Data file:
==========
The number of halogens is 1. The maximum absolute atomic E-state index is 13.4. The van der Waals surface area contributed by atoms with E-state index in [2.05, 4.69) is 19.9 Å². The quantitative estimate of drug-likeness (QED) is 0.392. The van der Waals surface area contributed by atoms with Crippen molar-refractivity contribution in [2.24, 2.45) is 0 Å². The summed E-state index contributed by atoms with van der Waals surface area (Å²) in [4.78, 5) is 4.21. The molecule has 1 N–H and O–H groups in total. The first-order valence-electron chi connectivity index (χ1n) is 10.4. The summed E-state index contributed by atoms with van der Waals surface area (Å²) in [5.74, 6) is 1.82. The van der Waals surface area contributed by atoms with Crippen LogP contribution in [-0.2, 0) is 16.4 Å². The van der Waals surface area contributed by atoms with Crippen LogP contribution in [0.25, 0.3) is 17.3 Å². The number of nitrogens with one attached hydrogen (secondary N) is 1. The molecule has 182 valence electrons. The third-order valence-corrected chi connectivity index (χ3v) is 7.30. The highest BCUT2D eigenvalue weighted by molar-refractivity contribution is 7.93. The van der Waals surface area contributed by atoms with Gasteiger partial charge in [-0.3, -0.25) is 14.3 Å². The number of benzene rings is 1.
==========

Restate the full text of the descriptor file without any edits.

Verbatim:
The number of halogens is 1. The maximum absolute atomic E-state index is 13.4. The van der Waals surface area contributed by atoms with E-state index in [2.05, 4.69) is 19.9 Å². The quantitative estimate of drug-likeness (QED) is 0.392. The van der Waals surface area contributed by atoms with Crippen molar-refractivity contribution in [2.24, 2.45) is 0 Å². The summed E-state index contributed by atoms with van der Waals surface area (Å²) in [4.78, 5) is 4.21. The molecule has 1 N–H and O–H groups in total. The first-order valence-electron chi connectivity index (χ1n) is 10.4. The summed E-state index contributed by atoms with van der Waals surface area (Å²) in [5.74, 6) is 1.82. The van der Waals surface area contributed by atoms with Crippen LogP contribution in [-0.2, 0) is 16.4 Å². The van der Waals surface area contributed by atoms with Crippen LogP contribution in [0.25, 0.3) is 17.3 Å². The number of nitrogens with one attached hydrogen (secondary N) is 1. The molecule has 182 valence electrons. The third-order valence-corrected chi connectivity index (χ3v) is 7.30. The highest BCUT2D eigenvalue weighted by molar-refractivity contribution is 7.93. The van der Waals surface area contributed by atoms with Gasteiger partial charge in [-0.3, -0.25) is 14.3 Å². The number of benzene rings is 1.